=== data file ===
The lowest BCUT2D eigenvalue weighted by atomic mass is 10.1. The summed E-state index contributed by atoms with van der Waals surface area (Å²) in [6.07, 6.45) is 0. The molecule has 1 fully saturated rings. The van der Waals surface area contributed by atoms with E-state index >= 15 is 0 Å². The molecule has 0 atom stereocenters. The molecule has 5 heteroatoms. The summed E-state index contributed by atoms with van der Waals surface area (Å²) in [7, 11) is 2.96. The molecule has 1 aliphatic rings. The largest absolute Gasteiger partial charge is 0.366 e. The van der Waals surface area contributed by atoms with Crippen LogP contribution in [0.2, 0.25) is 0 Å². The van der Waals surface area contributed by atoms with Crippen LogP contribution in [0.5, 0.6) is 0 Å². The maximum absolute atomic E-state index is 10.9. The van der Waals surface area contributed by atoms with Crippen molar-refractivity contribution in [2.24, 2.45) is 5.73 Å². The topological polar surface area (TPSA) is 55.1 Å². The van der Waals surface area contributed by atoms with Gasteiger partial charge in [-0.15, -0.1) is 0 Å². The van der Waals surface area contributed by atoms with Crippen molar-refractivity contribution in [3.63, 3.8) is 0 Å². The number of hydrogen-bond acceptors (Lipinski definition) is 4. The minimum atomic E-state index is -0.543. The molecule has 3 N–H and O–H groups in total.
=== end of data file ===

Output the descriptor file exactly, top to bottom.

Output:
The lowest BCUT2D eigenvalue weighted by atomic mass is 10.1. The summed E-state index contributed by atoms with van der Waals surface area (Å²) in [6.07, 6.45) is 0. The molecule has 1 fully saturated rings. The van der Waals surface area contributed by atoms with E-state index >= 15 is 0 Å². The molecule has 0 atom stereocenters. The molecule has 5 heteroatoms. The summed E-state index contributed by atoms with van der Waals surface area (Å²) in [7, 11) is 2.96. The molecule has 1 aliphatic rings. The largest absolute Gasteiger partial charge is 0.366 e. The van der Waals surface area contributed by atoms with Crippen LogP contribution in [0.2, 0.25) is 0 Å². The van der Waals surface area contributed by atoms with Crippen LogP contribution in [0.5, 0.6) is 0 Å². The maximum absolute atomic E-state index is 10.9. The van der Waals surface area contributed by atoms with Crippen molar-refractivity contribution in [2.24, 2.45) is 5.73 Å². The topological polar surface area (TPSA) is 55.1 Å². The van der Waals surface area contributed by atoms with Gasteiger partial charge in [-0.15, -0.1) is 0 Å². The van der Waals surface area contributed by atoms with Crippen molar-refractivity contribution in [3.63, 3.8) is 0 Å². The number of hydrogen-bond acceptors (Lipinski definition) is 4. The minimum atomic E-state index is -0.543. The molecule has 3 N–H and O–H groups in total.